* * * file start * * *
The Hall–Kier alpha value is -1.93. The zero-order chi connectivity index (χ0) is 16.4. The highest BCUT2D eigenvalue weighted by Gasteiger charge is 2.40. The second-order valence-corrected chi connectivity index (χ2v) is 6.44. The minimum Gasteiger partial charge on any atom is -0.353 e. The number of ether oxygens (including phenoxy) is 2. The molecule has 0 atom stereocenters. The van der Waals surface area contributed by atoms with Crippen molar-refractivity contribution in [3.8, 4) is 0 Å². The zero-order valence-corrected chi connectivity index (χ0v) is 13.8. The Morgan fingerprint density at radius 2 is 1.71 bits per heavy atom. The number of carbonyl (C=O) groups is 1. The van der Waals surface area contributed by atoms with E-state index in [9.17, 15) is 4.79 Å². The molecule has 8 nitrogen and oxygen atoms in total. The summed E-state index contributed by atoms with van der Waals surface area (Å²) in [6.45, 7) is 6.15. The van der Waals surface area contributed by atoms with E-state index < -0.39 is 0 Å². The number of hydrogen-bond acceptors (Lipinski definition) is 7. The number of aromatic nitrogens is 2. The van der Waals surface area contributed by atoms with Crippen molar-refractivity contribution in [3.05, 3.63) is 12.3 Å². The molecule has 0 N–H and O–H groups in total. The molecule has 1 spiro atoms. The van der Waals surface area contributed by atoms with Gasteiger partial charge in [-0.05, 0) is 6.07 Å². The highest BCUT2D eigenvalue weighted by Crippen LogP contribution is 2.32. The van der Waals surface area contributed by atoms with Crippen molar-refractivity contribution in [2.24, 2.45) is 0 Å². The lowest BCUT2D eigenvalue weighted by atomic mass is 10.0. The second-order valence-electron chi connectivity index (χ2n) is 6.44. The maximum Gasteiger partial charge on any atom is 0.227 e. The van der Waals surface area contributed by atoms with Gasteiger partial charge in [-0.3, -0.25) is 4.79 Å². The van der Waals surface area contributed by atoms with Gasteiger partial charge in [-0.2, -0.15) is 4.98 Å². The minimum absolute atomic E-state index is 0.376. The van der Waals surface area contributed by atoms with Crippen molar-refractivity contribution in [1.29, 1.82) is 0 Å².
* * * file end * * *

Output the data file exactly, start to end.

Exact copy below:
The Hall–Kier alpha value is -1.93. The zero-order chi connectivity index (χ0) is 16.4. The highest BCUT2D eigenvalue weighted by Gasteiger charge is 2.40. The second-order valence-corrected chi connectivity index (χ2v) is 6.44. The minimum Gasteiger partial charge on any atom is -0.353 e. The number of ether oxygens (including phenoxy) is 2. The molecule has 0 atom stereocenters. The van der Waals surface area contributed by atoms with Crippen molar-refractivity contribution in [3.8, 4) is 0 Å². The zero-order valence-corrected chi connectivity index (χ0v) is 13.8. The Morgan fingerprint density at radius 2 is 1.71 bits per heavy atom. The number of carbonyl (C=O) groups is 1. The van der Waals surface area contributed by atoms with E-state index in [9.17, 15) is 4.79 Å². The molecule has 8 nitrogen and oxygen atoms in total. The summed E-state index contributed by atoms with van der Waals surface area (Å²) in [6.45, 7) is 6.15. The van der Waals surface area contributed by atoms with E-state index < -0.39 is 0 Å². The number of hydrogen-bond acceptors (Lipinski definition) is 7. The number of aromatic nitrogens is 2. The van der Waals surface area contributed by atoms with Crippen molar-refractivity contribution in [3.05, 3.63) is 12.3 Å². The molecule has 0 N–H and O–H groups in total. The molecule has 1 spiro atoms. The van der Waals surface area contributed by atoms with Gasteiger partial charge in [-0.05, 0) is 6.07 Å². The highest BCUT2D eigenvalue weighted by Crippen LogP contribution is 2.32. The van der Waals surface area contributed by atoms with Crippen molar-refractivity contribution in [2.24, 2.45) is 0 Å². The lowest BCUT2D eigenvalue weighted by atomic mass is 10.0. The second-order valence-electron chi connectivity index (χ2n) is 6.44. The maximum Gasteiger partial charge on any atom is 0.227 e. The van der Waals surface area contributed by atoms with Gasteiger partial charge in [-0.3, -0.25) is 4.79 Å². The van der Waals surface area contributed by atoms with Gasteiger partial charge in [-0.2, -0.15) is 4.98 Å². The minimum absolute atomic E-state index is 0.376. The van der Waals surface area contributed by atoms with Crippen molar-refractivity contribution in [1.29, 1.82) is 0 Å².